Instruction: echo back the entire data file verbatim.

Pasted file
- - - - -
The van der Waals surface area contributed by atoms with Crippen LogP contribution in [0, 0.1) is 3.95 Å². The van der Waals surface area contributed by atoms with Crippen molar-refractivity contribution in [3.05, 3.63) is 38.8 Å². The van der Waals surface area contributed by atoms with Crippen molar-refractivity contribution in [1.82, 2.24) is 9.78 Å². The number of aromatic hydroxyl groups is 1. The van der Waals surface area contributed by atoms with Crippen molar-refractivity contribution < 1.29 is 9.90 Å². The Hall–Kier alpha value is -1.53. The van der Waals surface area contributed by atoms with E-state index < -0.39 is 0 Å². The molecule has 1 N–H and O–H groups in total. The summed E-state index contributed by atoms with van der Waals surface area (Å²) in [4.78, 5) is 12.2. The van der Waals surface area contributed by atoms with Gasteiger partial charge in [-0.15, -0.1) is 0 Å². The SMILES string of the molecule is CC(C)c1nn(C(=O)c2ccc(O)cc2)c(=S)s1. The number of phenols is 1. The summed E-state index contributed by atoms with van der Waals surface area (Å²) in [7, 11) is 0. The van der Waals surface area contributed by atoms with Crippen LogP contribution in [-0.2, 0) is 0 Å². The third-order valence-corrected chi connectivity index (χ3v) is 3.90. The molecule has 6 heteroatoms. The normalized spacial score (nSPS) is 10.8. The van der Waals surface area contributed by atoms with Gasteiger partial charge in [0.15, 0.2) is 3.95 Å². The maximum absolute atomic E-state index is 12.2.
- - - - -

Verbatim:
The van der Waals surface area contributed by atoms with Crippen LogP contribution in [0, 0.1) is 3.95 Å². The van der Waals surface area contributed by atoms with Crippen molar-refractivity contribution in [3.05, 3.63) is 38.8 Å². The van der Waals surface area contributed by atoms with Crippen molar-refractivity contribution in [1.82, 2.24) is 9.78 Å². The number of aromatic hydroxyl groups is 1. The van der Waals surface area contributed by atoms with Crippen molar-refractivity contribution < 1.29 is 9.90 Å². The Hall–Kier alpha value is -1.53. The van der Waals surface area contributed by atoms with E-state index < -0.39 is 0 Å². The molecule has 1 N–H and O–H groups in total. The summed E-state index contributed by atoms with van der Waals surface area (Å²) in [4.78, 5) is 12.2. The van der Waals surface area contributed by atoms with Gasteiger partial charge in [-0.15, -0.1) is 0 Å². The SMILES string of the molecule is CC(C)c1nn(C(=O)c2ccc(O)cc2)c(=S)s1. The number of phenols is 1. The summed E-state index contributed by atoms with van der Waals surface area (Å²) in [7, 11) is 0. The van der Waals surface area contributed by atoms with Crippen LogP contribution in [-0.2, 0) is 0 Å². The third-order valence-corrected chi connectivity index (χ3v) is 3.90. The molecule has 6 heteroatoms. The normalized spacial score (nSPS) is 10.8. The van der Waals surface area contributed by atoms with Gasteiger partial charge in [0.15, 0.2) is 3.95 Å². The maximum absolute atomic E-state index is 12.2.